Once beautiful Conch homes went unpainted and unrepaired, the beaches teemed with weeds, debris littered the narrow streets, and dilapidated, uninhabited storefronts became commonplace. Customs diminished and the court and post office moved to other locations. The Navy took possession of the Custom House building for the next decade, but eventually abandoned it when military need for it subsided. The building stood vacant for the next 20 years and in 1993, the Key West Art & Historical Society undertook an extensive $9 million restoration of the dilapidated building, returning it to its original splendor. Today, the awe-inspiring building houses the Custom House Museum, whose leadership (quite intentionally) dedicates itself to filling the walls with exhibits that celebrate the colorful history of Key West — a mission befitting the historical importance of the building in which they reside.
A short walk away at 319 Duval St. sits The Key West Woman’s Club. This red brick home was built by Capt. Martin Hellings in 1892. Capt. Hellings was the manager of the International Ocean Telegraph Company, a job with undeniable importance when you consider that before the advent of radio and telephones, the telegraph was the only way to communicate long distances (and Key West has always been a long distance away from the rest of the world, in more ways than one). In 1940 the building was purchased by the Key West Woman’s Club, which converted the left half of the building into the only public library in Monroe County (the library is now located at 700 Fleming St.). Behind the house, the red frame structure with a gabled metal roof is currently the home of the Red Barn Theatre. To this day, the building remains one of the very few privately owned mansions on Duval Street and tours of the Hellings House Museum are offered on Tuesday, Wednesday, Thursday and Saturday.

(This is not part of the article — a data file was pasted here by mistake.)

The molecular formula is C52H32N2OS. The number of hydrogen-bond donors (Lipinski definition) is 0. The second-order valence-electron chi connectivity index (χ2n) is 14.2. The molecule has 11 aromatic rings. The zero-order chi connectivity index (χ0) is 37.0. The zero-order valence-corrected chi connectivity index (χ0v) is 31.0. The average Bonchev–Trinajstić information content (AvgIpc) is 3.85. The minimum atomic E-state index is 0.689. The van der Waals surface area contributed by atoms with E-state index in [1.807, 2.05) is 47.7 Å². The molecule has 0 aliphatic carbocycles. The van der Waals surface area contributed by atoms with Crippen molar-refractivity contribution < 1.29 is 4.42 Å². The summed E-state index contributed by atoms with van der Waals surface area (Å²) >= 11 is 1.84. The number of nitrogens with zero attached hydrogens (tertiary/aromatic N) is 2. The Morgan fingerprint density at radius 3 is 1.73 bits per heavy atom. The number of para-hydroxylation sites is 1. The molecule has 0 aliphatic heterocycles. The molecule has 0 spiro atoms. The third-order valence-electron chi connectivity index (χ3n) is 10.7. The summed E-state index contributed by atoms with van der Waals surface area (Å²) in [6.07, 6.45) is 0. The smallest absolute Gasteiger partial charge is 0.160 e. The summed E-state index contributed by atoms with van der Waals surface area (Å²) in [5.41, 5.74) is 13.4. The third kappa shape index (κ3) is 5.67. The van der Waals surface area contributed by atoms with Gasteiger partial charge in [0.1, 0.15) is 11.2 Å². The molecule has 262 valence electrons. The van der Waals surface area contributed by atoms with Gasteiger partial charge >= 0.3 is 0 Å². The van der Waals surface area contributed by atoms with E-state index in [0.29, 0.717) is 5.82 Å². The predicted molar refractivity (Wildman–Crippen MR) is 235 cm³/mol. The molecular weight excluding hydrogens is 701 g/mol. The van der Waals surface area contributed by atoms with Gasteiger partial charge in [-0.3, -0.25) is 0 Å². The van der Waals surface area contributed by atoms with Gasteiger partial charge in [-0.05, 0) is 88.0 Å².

Around the corner at 410 Caroline St. sits the Captain George Carey House, likely the second oldest structure in Key West. This house was built in 1834 by Capt. George Carey, a wealthy Englishman who — surprise, surprise — garnered that wealth running a seaport bar and wholesale liquor business. The original house was quite small, consisting of two rooms and a separate cookhouse at the rear of the property, but in 1844 Capt. Carey enlarged the house to its current size for his bride, a German woman who, along with her four sisters, was rescued from a shipwreck off the coast of the island. Carey’s bride and her sisters all married men from Key West and the shipwreck has come to be known as the “Wreck of the German Brides.”